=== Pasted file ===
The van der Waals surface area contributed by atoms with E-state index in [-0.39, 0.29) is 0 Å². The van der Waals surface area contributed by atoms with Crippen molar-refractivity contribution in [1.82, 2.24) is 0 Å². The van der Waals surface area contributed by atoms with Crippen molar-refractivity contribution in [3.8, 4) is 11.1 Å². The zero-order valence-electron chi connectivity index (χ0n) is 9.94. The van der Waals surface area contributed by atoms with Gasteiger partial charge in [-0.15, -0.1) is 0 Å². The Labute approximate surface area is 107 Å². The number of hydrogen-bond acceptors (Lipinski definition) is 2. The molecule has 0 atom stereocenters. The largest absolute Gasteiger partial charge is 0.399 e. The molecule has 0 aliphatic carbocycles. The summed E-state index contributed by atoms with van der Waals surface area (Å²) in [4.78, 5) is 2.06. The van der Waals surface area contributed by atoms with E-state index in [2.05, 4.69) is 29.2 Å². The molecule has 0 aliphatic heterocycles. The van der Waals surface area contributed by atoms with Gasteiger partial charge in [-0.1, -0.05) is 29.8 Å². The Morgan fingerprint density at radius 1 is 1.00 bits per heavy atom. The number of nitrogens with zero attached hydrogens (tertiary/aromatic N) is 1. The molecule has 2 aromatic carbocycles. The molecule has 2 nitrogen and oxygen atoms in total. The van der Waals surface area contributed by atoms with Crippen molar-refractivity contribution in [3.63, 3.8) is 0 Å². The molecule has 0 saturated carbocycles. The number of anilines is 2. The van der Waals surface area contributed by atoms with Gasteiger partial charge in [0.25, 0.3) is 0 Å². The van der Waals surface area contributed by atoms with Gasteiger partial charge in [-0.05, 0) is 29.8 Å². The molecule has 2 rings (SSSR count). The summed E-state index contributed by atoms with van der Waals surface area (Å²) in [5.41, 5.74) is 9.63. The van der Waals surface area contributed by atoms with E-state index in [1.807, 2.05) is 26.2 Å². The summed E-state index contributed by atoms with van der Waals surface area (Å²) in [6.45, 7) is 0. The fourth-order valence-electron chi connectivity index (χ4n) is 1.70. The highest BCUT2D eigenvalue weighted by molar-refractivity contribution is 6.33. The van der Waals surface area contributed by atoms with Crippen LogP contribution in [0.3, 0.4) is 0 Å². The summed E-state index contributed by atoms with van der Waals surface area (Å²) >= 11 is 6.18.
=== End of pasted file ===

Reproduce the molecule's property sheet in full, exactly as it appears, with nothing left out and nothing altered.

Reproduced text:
The van der Waals surface area contributed by atoms with E-state index in [-0.39, 0.29) is 0 Å². The van der Waals surface area contributed by atoms with Crippen molar-refractivity contribution in [1.82, 2.24) is 0 Å². The van der Waals surface area contributed by atoms with Crippen molar-refractivity contribution in [3.8, 4) is 11.1 Å². The zero-order valence-electron chi connectivity index (χ0n) is 9.94. The van der Waals surface area contributed by atoms with Gasteiger partial charge in [-0.15, -0.1) is 0 Å². The Labute approximate surface area is 107 Å². The number of hydrogen-bond acceptors (Lipinski definition) is 2. The molecule has 0 atom stereocenters. The largest absolute Gasteiger partial charge is 0.399 e. The molecule has 0 aliphatic carbocycles. The summed E-state index contributed by atoms with van der Waals surface area (Å²) in [4.78, 5) is 2.06. The van der Waals surface area contributed by atoms with E-state index in [2.05, 4.69) is 29.2 Å². The molecule has 0 aliphatic heterocycles. The van der Waals surface area contributed by atoms with Gasteiger partial charge in [-0.1, -0.05) is 29.8 Å². The Morgan fingerprint density at radius 1 is 1.00 bits per heavy atom. The number of nitrogens with zero attached hydrogens (tertiary/aromatic N) is 1. The molecule has 2 aromatic carbocycles. The molecule has 2 nitrogen and oxygen atoms in total. The van der Waals surface area contributed by atoms with Crippen molar-refractivity contribution in [3.63, 3.8) is 0 Å². The molecule has 0 saturated carbocycles. The number of anilines is 2. The van der Waals surface area contributed by atoms with Gasteiger partial charge in [0.25, 0.3) is 0 Å². The van der Waals surface area contributed by atoms with Gasteiger partial charge in [-0.05, 0) is 29.8 Å². The molecule has 2 rings (SSSR count). The summed E-state index contributed by atoms with van der Waals surface area (Å²) in [5.41, 5.74) is 9.63. The van der Waals surface area contributed by atoms with E-state index in [1.807, 2.05) is 26.2 Å². The summed E-state index contributed by atoms with van der Waals surface area (Å²) in [6.45, 7) is 0. The fourth-order valence-electron chi connectivity index (χ4n) is 1.70. The highest BCUT2D eigenvalue weighted by molar-refractivity contribution is 6.33. The van der Waals surface area contributed by atoms with Crippen LogP contribution in [0.3, 0.4) is 0 Å². The summed E-state index contributed by atoms with van der Waals surface area (Å²) >= 11 is 6.18.